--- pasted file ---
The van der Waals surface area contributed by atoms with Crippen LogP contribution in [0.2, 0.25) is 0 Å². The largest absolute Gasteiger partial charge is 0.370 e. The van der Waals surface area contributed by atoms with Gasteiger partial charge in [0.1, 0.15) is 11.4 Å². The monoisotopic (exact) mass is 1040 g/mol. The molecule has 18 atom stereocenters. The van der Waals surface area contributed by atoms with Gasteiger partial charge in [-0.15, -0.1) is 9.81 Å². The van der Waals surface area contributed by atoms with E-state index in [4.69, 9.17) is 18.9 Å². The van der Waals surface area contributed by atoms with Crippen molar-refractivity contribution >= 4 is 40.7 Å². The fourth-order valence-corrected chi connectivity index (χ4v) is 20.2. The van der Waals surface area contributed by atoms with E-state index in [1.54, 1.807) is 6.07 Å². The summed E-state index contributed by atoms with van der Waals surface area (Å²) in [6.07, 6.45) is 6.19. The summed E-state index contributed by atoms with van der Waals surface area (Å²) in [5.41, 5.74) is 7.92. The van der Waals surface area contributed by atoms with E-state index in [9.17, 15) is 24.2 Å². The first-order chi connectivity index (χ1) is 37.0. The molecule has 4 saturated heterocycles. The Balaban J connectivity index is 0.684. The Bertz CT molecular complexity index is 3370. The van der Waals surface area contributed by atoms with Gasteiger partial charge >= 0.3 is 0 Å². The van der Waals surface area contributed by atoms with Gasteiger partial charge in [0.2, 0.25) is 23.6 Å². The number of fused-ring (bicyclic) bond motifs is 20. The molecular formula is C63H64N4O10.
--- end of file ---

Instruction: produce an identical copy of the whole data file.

The van der Waals surface area contributed by atoms with Crippen LogP contribution in [0.2, 0.25) is 0 Å². The largest absolute Gasteiger partial charge is 0.370 e. The van der Waals surface area contributed by atoms with Gasteiger partial charge in [0.1, 0.15) is 11.4 Å². The monoisotopic (exact) mass is 1040 g/mol. The molecule has 18 atom stereocenters. The van der Waals surface area contributed by atoms with Gasteiger partial charge in [-0.15, -0.1) is 9.81 Å². The van der Waals surface area contributed by atoms with E-state index in [4.69, 9.17) is 18.9 Å². The van der Waals surface area contributed by atoms with Crippen molar-refractivity contribution >= 4 is 40.7 Å². The fourth-order valence-corrected chi connectivity index (χ4v) is 20.2. The van der Waals surface area contributed by atoms with E-state index in [1.54, 1.807) is 6.07 Å². The summed E-state index contributed by atoms with van der Waals surface area (Å²) in [6.07, 6.45) is 6.19. The summed E-state index contributed by atoms with van der Waals surface area (Å²) in [5.41, 5.74) is 7.92. The van der Waals surface area contributed by atoms with E-state index in [9.17, 15) is 24.2 Å². The first-order chi connectivity index (χ1) is 37.0. The molecule has 4 saturated heterocycles. The Balaban J connectivity index is 0.684. The Bertz CT molecular complexity index is 3370. The van der Waals surface area contributed by atoms with Gasteiger partial charge >= 0.3 is 0 Å². The van der Waals surface area contributed by atoms with Gasteiger partial charge in [0.2, 0.25) is 23.6 Å². The number of fused-ring (bicyclic) bond motifs is 20. The molecular formula is C63H64N4O10.